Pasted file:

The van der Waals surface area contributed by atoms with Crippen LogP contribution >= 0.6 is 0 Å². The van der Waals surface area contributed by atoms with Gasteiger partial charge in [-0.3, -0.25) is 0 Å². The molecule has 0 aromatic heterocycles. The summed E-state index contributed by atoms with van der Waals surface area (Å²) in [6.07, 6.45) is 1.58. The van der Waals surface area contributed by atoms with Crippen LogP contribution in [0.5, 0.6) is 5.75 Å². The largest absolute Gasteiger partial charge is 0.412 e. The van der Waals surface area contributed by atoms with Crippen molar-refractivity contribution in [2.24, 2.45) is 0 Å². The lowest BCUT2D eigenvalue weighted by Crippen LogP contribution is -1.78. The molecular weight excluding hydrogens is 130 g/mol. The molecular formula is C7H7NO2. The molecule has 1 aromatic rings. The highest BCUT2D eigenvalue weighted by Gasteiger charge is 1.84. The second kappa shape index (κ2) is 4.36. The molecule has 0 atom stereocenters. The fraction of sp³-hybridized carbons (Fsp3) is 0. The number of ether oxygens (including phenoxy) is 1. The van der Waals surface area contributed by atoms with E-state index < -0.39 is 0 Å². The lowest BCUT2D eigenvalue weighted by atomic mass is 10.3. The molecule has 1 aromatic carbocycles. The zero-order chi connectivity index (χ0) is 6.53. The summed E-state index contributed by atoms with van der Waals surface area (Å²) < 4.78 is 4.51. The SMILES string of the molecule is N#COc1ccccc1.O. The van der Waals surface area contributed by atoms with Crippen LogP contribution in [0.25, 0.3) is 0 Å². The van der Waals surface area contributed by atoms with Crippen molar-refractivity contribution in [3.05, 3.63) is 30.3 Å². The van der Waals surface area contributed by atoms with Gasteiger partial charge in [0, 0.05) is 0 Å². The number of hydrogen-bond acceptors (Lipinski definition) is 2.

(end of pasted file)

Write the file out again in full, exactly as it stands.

The van der Waals surface area contributed by atoms with Crippen LogP contribution >= 0.6 is 0 Å². The van der Waals surface area contributed by atoms with Gasteiger partial charge in [-0.3, -0.25) is 0 Å². The molecule has 0 aromatic heterocycles. The summed E-state index contributed by atoms with van der Waals surface area (Å²) in [6.07, 6.45) is 1.58. The van der Waals surface area contributed by atoms with Crippen LogP contribution in [0.5, 0.6) is 5.75 Å². The largest absolute Gasteiger partial charge is 0.412 e. The van der Waals surface area contributed by atoms with Crippen molar-refractivity contribution in [2.24, 2.45) is 0 Å². The lowest BCUT2D eigenvalue weighted by Crippen LogP contribution is -1.78. The molecular weight excluding hydrogens is 130 g/mol. The molecular formula is C7H7NO2. The molecule has 1 aromatic rings. The highest BCUT2D eigenvalue weighted by Gasteiger charge is 1.84. The second kappa shape index (κ2) is 4.36. The molecule has 0 atom stereocenters. The fraction of sp³-hybridized carbons (Fsp3) is 0. The number of ether oxygens (including phenoxy) is 1. The van der Waals surface area contributed by atoms with E-state index < -0.39 is 0 Å². The lowest BCUT2D eigenvalue weighted by atomic mass is 10.3. The molecule has 1 aromatic carbocycles. The zero-order chi connectivity index (χ0) is 6.53. The summed E-state index contributed by atoms with van der Waals surface area (Å²) < 4.78 is 4.51. The SMILES string of the molecule is N#COc1ccccc1.O. The van der Waals surface area contributed by atoms with Crippen LogP contribution in [0.25, 0.3) is 0 Å². The van der Waals surface area contributed by atoms with Crippen molar-refractivity contribution in [3.05, 3.63) is 30.3 Å². The van der Waals surface area contributed by atoms with Gasteiger partial charge in [0, 0.05) is 0 Å². The number of hydrogen-bond acceptors (Lipinski definition) is 2.